Monday digest

Posted 1 November 2021

Overview: Bond markets give central bankers a telling off
Capital markets enjoyed another good week, although with one notable difference – this time bond investors were allowed to join in. Just as energy prices started stabilising, corporate earnings results proved less supportive than in the previous week, while macroeconomic data is still documenting the slowdown of the global economy. Although the slight deterioration of growth expectations for next year was not enough to rob equity markets of medium-term support, it was enough to move bond markets.

While central banks keep repeating their mantra of lower rates for longer, bond markets are telling them in no uncertain terms to wake up and smell the coffee – and of inflation eating away even more at their meagre-to-negative yields. The unwinding of pandemic support programmes constitutes a formidable challenge to governments around the world, because unless the private sector picks up the slack at the same rate as governments remove the support, it becomes a drag on the combined demand that drives the economy. The biggest fiscal support expectations were always centred on the US, where at least there appeared to be some light at the end of the tunnel as political negotiations progressed. But with monetary tightening taking place – courtesy of the bond markets pre-empting what central banks are loath to do – the fiscal easing that would counterbalance this (and also put global economic growth onto a more even keel) is not as forthcoming as expected and telegraphed earlier in the year.

None of last week’s events are in any way earth-shattering or deeply worrying for investors. They simply suggest that the economic upside (and therefore the investment upside) was this week seen as more limited than previously anticipated. There are plenty of voices reminding us this is all still part of the ‘climbing the wall of worries’ narrative discussed here before. We would largely agree, but as with the threat of climate change counter action, time is of the essence if we want to experience a brighter future than the ten years behind us.

Autumn Budget: Sunak bets big while playing a weak hand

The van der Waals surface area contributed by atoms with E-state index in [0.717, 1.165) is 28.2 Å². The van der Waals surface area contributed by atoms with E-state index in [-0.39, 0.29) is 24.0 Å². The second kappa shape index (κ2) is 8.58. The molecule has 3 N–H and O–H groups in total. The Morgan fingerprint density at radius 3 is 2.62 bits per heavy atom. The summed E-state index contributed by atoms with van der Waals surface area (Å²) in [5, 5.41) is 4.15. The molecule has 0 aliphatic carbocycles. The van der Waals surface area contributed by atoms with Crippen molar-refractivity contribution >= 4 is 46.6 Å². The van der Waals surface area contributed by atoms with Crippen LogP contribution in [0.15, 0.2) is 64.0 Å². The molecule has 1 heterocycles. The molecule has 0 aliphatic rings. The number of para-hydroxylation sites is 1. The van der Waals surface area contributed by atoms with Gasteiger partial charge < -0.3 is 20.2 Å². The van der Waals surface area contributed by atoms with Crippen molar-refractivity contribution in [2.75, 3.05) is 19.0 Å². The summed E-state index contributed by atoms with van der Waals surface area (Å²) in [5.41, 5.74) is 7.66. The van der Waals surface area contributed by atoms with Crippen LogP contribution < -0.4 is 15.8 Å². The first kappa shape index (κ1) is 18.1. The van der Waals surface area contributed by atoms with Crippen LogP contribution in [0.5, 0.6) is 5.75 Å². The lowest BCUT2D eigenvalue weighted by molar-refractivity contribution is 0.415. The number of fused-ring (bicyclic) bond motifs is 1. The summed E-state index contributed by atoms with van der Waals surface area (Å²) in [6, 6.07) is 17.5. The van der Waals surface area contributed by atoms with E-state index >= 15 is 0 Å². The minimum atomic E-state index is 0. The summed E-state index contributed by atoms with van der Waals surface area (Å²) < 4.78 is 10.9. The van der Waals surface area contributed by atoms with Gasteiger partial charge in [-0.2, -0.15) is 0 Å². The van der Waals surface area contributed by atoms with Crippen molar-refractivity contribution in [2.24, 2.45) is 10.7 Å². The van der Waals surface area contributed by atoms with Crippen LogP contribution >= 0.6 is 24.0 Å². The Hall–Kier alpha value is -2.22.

In his Autumn Budget last week, Chancellor Rishi Sunak reminded MPs that he is a small-state conservative at heart, with a desire to lower taxes and stop the inexorable growth of public spending. But if his mission is to trim the Treasury’s waistline, the diet only starts tomorrow; today is the feast. Because in the same speech where Sunak talked up his fiscal conservatism, he announced the highest levels of public spending since the 1970s (except for the time after the pandemic), coupled with Britain’s highest taxes since the 1950s. Total government spending will account for 41.6% of UK GDP by the 2026-27 fiscal year. That is below the 45% we will see in 2021-22, and significantly below the 53.1% reached in the height of the pandemic. But while the Chancellor boasted these facts as a show of the government’s shrinking fiscal footprint, the result is, nevertheless, long-term tax and spend figures well above pre-pandemic levels.

The capital market response to the Budget proved interesting. Short-term bond yields in the UK were driven up – reflecting a boost to near-term growth expectations. But further out, bond yields have fallen, suggesting investors are either less confident about long-term growth prospects or expect the government having to tap capital markets less, or likely a combination of both. This has resulted in a flattening of the yield curve – the difference between yields of different bond maturities. A crucial element to this, well-noted by the Chancellor, is inflation. A plethora of global supply constraints have teamed up with domestic problems to deliver a sharp spike in prices. Inflation is expected to peak at 4.4% in the second quarter of 2022, well above the level forecasted back in March. The Office for Budget Responsibility (OBR) agrees with many economists that the inflation spike will be relatively short-lived, but there are nevertheless concerns elsewhere that elevated prices could persist.

The Bank of England (BoE) seems to share these concerns. At its latest meeting, officials strongly suggested they would raise interest rates by the end of the year to combat rising prices. An increase in public spending will only raise inflation expectations further in the short-term, giving the BoE more reason to act. But as we wrote last week, on growth, a tightening of monetary policy could have an offsetting impact to the government’s fiscal easing, hitting demand over the medium-term.